Careers have followed the same general format for generations: You get an education, land a job, try to move up the corporate hierarchy, and eventually retire. However, things are about to change, and both individuals and companies will be significantly impacted.
Lynda Gratton and Andrew Scott recently wrote a piece in Harvard Business Review that outlined some critical implications of increasing life expectancy. As our life spans increase, so does the time we need to sustain ourselves financially. The average age of retirement in the United States used to be 60 years old just 10 years ago. But today, Americans expect to retire after turning 66 – and this number will likely go even higher in years to come.
Of all babies born in 2007 in the United States, 50% are expected to live 104 years or longer. Many of them will not be able to financially sustain themselves for 38 years after leaving the workforce at age 66. Either we need to work longer to save up for that complete retirement most people strive to achieve, or we must redesign the way we live our lives.
While not an easy fix by any means, Gratton and Scott argue for a transformation of our current system into what they call a multistage life where multiple careers, different educations, sabbaticals, and physical locations can succeed each other over and over. With this approach, people can build competencies that are relevant at each given time in their life while allowing the flexibility of adapting to changing interests and physical capabilities along their lifespan. The primary incentive for this model is not motivated by a definitive retirement, but rather a lifelong ambition and willingness to do something productive and interesting.
The future of work is changing society
The implications of such a shift in our workforce are significant and clearly not something that could be implemented overnight. There is, however, good reason to consider various parts of such a proposal in the context of the general evolution of the workforce and the impact of the digital economy.
The future of work is primarily driven by the rise of the millennials and Generation Z and their desire for high workplace engagement, the ability to pursue personal passions, and the opportunity to make a difference for the greater society. The technological pace driving the rise of the digital worker – the changes we see affecting continuing education, collaboration, instant corporate decision-making, and work itself – allows these generations to take a more personal approach to career planning and influences their day-to-day tasks.
The global gig economy of independent workers and short-term engagements is further helping this trend by enabling people to shape their careers by taking on short-term or part-time jobs that are compatible with their personal preferences.
The three corporate challenges for careers in the digital economy
For companies, the challenge to address these changes are threefold:
- Taking a new approach to the role of succession planning. As the integration of the gig economy becomes more common across businesses, there is a need to maintain cultural and managerial continuity. It also means considering how to make the most of a workforce that has a vast amount of experience and that may not retire at all. Simply put, employees and contractors can no longer remain in one particular role if you expect them to stay engaged. Instead, a more holistic project based company ecosystem is in order. This approach enables individual experiences, preferences, and potentially multiple careers of everybody to become possible solutions to any given business challenge, regardless of hierarchical level, age, and tenure. Additionally, resources within the ecosystem are not necessarily confined to full-time employees, but can also include part-time or short-term gigs based on the specific needs. And in the end, this means a better chance of benefiting from employees throughout their working lifespan.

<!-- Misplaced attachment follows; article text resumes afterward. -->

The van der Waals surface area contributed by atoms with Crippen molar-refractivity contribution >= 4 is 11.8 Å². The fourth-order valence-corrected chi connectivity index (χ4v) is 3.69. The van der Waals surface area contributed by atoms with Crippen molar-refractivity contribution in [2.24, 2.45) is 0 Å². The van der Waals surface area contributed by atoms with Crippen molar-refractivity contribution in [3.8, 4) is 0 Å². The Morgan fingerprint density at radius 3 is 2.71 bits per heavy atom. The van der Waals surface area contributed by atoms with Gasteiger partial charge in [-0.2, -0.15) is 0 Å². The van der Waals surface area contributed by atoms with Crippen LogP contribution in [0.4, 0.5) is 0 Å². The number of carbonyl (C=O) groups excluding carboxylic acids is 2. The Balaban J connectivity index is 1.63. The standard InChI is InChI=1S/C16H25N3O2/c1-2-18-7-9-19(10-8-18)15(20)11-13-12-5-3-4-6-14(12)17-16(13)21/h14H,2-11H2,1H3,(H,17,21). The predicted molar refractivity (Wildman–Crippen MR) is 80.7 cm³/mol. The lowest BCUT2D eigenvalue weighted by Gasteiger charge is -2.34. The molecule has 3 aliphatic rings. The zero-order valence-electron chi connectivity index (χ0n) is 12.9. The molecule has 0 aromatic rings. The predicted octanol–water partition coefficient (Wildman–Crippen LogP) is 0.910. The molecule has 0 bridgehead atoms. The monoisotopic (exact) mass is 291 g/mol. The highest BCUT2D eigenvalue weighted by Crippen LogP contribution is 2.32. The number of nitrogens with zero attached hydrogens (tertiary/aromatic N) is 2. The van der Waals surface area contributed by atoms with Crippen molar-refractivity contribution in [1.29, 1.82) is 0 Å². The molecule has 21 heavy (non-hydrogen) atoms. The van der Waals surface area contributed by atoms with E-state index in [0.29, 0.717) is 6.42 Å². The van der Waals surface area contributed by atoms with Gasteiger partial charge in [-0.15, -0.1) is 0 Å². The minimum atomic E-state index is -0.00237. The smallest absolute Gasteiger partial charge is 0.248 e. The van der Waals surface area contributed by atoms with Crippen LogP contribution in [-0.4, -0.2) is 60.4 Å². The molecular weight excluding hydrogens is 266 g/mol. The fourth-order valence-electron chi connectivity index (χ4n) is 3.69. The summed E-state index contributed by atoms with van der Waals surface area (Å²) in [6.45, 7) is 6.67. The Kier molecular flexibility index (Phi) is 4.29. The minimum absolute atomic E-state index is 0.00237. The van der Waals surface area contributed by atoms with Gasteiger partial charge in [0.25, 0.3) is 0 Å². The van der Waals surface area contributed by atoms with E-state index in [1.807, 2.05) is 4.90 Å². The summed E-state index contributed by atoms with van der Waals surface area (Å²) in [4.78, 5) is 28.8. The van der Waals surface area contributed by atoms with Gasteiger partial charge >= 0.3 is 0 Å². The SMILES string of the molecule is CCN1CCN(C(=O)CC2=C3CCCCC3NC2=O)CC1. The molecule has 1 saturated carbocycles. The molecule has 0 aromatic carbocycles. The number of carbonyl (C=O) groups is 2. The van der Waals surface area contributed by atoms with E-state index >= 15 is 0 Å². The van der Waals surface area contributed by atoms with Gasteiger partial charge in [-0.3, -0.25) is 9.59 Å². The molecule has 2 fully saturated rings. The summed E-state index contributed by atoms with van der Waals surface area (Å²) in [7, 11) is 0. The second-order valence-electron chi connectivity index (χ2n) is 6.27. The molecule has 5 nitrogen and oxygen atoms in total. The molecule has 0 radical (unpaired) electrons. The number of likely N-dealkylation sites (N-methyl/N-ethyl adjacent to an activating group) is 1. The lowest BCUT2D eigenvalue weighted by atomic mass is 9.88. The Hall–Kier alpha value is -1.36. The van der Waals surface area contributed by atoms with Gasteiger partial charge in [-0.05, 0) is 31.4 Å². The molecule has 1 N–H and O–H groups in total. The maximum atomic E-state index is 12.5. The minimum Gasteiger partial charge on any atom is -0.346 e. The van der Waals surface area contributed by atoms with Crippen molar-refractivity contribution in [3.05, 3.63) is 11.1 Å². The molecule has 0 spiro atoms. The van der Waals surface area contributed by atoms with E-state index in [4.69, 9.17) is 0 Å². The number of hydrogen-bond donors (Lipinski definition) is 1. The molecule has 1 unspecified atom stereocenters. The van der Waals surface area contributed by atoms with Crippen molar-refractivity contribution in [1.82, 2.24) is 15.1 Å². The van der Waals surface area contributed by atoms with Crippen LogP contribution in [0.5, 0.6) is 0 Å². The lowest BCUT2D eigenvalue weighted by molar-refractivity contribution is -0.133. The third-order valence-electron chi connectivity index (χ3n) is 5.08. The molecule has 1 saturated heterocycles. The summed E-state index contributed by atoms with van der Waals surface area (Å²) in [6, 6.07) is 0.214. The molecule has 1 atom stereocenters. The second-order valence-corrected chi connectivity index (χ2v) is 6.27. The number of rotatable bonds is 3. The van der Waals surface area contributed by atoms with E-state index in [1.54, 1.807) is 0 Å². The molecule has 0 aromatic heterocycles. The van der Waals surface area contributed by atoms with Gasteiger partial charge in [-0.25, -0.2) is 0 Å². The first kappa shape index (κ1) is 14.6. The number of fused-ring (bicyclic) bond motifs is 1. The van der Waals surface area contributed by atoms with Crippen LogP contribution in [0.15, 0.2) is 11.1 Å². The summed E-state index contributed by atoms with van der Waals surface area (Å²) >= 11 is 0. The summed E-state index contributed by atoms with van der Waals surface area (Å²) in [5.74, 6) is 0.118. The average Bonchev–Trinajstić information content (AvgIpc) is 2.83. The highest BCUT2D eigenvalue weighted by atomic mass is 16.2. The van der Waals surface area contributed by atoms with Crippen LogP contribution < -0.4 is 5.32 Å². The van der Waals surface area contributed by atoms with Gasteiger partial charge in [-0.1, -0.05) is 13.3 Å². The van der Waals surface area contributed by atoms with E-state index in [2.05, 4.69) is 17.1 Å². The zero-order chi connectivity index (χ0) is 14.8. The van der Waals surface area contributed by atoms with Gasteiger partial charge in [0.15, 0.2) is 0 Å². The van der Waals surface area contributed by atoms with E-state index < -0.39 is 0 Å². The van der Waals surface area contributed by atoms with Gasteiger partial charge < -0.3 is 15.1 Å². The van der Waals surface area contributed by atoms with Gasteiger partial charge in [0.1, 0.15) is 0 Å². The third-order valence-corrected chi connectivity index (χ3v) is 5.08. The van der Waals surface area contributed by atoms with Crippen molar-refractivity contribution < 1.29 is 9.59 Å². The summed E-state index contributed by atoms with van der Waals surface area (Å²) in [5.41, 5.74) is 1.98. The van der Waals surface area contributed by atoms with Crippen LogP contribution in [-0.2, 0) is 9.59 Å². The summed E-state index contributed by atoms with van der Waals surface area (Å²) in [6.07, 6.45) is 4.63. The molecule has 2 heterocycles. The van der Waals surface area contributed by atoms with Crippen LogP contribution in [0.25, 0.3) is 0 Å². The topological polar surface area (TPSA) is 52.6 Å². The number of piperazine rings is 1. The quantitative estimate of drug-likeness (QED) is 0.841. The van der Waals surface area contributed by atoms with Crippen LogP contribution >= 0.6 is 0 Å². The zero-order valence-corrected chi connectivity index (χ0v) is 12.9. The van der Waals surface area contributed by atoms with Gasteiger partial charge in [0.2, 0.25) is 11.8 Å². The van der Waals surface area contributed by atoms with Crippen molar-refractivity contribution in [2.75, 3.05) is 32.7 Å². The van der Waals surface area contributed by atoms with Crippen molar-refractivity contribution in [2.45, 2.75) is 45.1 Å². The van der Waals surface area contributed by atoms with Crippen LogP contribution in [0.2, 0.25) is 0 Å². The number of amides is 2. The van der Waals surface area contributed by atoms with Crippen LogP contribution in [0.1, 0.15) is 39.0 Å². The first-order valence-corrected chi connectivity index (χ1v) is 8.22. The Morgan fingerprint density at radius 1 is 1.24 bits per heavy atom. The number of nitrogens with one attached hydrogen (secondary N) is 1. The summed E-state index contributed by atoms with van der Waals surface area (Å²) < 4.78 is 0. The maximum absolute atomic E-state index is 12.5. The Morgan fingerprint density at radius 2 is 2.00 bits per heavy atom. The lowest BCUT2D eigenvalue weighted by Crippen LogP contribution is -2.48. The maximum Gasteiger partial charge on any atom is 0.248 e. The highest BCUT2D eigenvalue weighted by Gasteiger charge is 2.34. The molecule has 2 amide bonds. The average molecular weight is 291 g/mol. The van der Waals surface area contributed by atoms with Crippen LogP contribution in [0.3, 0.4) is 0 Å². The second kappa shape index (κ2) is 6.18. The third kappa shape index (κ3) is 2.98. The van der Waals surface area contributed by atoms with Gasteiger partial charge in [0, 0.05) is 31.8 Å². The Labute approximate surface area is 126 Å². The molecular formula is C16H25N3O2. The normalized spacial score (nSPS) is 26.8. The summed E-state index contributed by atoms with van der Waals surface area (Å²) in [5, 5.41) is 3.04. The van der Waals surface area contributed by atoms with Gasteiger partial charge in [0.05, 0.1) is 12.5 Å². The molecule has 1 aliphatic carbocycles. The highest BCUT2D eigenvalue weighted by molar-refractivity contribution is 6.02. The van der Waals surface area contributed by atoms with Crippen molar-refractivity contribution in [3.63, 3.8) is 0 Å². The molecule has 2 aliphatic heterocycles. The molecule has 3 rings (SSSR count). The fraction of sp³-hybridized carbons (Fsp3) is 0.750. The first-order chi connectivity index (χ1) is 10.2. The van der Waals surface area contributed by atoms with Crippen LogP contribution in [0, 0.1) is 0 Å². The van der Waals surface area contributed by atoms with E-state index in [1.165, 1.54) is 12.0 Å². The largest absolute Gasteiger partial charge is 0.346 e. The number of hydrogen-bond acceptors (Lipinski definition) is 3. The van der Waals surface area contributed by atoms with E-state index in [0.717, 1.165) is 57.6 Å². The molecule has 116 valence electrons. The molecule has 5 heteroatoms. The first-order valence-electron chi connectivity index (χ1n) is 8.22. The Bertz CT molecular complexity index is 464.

- Encouraging employees to continuously learn and develop themselves. The key here is to go beyond traditional training provided to all employees across a given department and even the entire company. Approximately 50 years ago, John Gardner described the concept of career repotting, which essentially promotes the idea of trying something completely new to get fresh perspectives, different backgrounds, and ideas as a path to creativity and engagement. Fast-forward to today: We are now finding that this concept is more relevant in the digital economy. While many employees drive their own continuing education, companies can make a difference for both their employees and themselves by supporting their passions and self-driven development with clear mutual benefits in terms of higher engagement, productivity, and job satisfaction.
- Managing employees who increasingly self-manage. The hyperconnection and instant access to data are paving the way for an increasing amount of self-organization and distributed decision-making across teams and hierarchies. Plus, companies that can manage this transition are not only becoming digital leaders, but also constantly creating new career opportunities for their ecosystem.
Are we, as individuals, ready to change our mindset on what it means to have a career or many careers? And is it possible for companies to become digital leaders that can benefit from a changing workforce?
It’s all possible.
But first you must assess: What is your company doing to become a digital leader, and what are you doing to help your employees to further their careers in the future?
Learn more about the rise of the digital worker and the future of work. Read the Digitalist’s executive research white paper, “Live Business: The Rise of the Digital Workforce.”